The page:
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UMass business school expansion turns to private sector for donations
Steven G. Smith for the Boston Globe
The Isenberg School of Management at University of Massachusetts Amherst is planning to break ground next month on an addition and renovation.
By Jon Chesto Globe Staff July 06, 2016
When Mark Fuller dreamed up an ambitious expansion of UMass Amherst s Isenberg School of Management, the response from the university leadership was unambiguous: Get in line. A long line.
So the business school dean opted for a different approach. He chose to go to the private sector to fund much of the $62 million project, as a way of ensuring the 70,000-square-foot expansion could get moved up in the queue at the University of Massachusetts Amherst.
Isenberg has committed to raising $38 million, with the parent university paying for the rest, and donors have already stepped up with $9 million enough to get construction started next month.
This would be the largest such private fund-raising for a UMass building in the system s history, easily topping the $26 million raised for a research center that opened at UMass Medical in Worcester in 2002. To pull it off, Fuller will tap into a strong alumni network a number of alums have gone on to lead major companies and also likely will rely on revenue from professional education programs that the school offers.
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We want to make the statement that the Isenberg School is a world-class business school, Fuller said. It s a real tipping point for us. We re taking that next step as a business school to move up into that elite set.
The pace of fund-raising is expected to accelerate now that school officials have detailed plans to show prospective donors. The largest gifts will allow benefactors to place their names on labs and offices. And, of course, the hunt is on to land the premier donation, one that would secure naming rights to the entire addition for a particularly generous benefactor. (A $6 million donation from Eugene and Ronnie Isenberg, announced in 1997, gave the school its name.)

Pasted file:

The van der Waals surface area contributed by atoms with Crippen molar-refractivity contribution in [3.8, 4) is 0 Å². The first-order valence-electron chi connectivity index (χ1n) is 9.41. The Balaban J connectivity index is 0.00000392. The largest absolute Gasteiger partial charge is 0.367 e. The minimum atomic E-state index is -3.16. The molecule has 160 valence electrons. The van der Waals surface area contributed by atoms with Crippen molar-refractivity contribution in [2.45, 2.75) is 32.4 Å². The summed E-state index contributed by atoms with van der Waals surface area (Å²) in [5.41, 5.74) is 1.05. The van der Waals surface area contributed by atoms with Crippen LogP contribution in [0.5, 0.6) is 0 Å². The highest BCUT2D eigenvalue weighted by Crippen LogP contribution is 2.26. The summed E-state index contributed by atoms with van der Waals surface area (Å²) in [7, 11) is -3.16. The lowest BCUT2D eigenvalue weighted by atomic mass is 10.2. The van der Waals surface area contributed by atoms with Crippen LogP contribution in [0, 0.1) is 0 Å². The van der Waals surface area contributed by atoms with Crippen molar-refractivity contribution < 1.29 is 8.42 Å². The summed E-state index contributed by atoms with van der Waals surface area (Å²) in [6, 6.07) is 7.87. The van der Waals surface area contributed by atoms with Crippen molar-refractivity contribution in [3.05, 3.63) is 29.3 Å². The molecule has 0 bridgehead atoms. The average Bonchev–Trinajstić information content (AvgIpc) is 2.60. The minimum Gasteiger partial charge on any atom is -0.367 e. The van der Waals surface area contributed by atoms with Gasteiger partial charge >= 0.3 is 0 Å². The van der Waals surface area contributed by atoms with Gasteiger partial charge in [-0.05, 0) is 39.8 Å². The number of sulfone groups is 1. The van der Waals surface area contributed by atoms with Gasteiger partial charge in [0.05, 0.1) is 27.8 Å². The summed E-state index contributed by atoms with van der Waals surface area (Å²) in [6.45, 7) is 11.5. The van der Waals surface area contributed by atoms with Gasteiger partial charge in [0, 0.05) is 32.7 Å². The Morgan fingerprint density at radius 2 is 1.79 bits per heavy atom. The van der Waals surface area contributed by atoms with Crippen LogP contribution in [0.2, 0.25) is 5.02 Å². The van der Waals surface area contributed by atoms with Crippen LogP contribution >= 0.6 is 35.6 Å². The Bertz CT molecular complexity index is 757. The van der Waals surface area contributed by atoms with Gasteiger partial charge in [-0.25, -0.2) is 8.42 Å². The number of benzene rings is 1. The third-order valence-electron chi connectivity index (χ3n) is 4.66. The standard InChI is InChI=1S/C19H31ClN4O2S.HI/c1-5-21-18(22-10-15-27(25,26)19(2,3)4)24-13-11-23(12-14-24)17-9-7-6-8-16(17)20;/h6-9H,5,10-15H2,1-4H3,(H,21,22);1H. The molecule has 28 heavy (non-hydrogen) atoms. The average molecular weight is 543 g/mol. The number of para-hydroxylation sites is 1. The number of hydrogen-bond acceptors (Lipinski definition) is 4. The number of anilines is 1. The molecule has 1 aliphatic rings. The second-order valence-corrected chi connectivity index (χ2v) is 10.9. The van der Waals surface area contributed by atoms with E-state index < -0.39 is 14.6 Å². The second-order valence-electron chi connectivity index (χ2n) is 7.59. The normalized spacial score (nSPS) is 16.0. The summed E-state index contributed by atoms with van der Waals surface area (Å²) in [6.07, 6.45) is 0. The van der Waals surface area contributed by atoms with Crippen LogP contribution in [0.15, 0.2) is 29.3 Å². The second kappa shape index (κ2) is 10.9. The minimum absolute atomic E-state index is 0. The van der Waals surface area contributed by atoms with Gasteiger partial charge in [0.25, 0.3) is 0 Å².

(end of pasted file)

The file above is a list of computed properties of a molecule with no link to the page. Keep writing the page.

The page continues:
Fuller cites multiple drivers for the project, a three-story addition that would nearly double the school s size. The simplest one: Isenberg has simply run out of room. The last expansion, finished in 2002, was a smaller addition, at 52,000 square feet.
In 10 years, the number of undergraduates in the program grew from 2,650 to 3,500, school officials said. Meanwhile the number of master s students rose from about 600 to about 1,250 in 2015, although the vast majority of the MBA students get their degrees through online classes.
The school is bursting at the seams, said Douglas Berthiaume, an alum who is the former chief executive of Milford-based lab equipment maker Waters Corp.
Isenberg s 100 faculty members and nearly 70 staffers are now spread across three locations; this project would bring them under one roof.
Fuller also wants to come up with more areas that encourage collaboration, rooms that are more reflective of the modern workspace and of new ways of learning. For example, many of the classrooms will be equipped so the school s online students can watch a lecture remotely, and the amount of interviewing space for job recruiters will be tripled.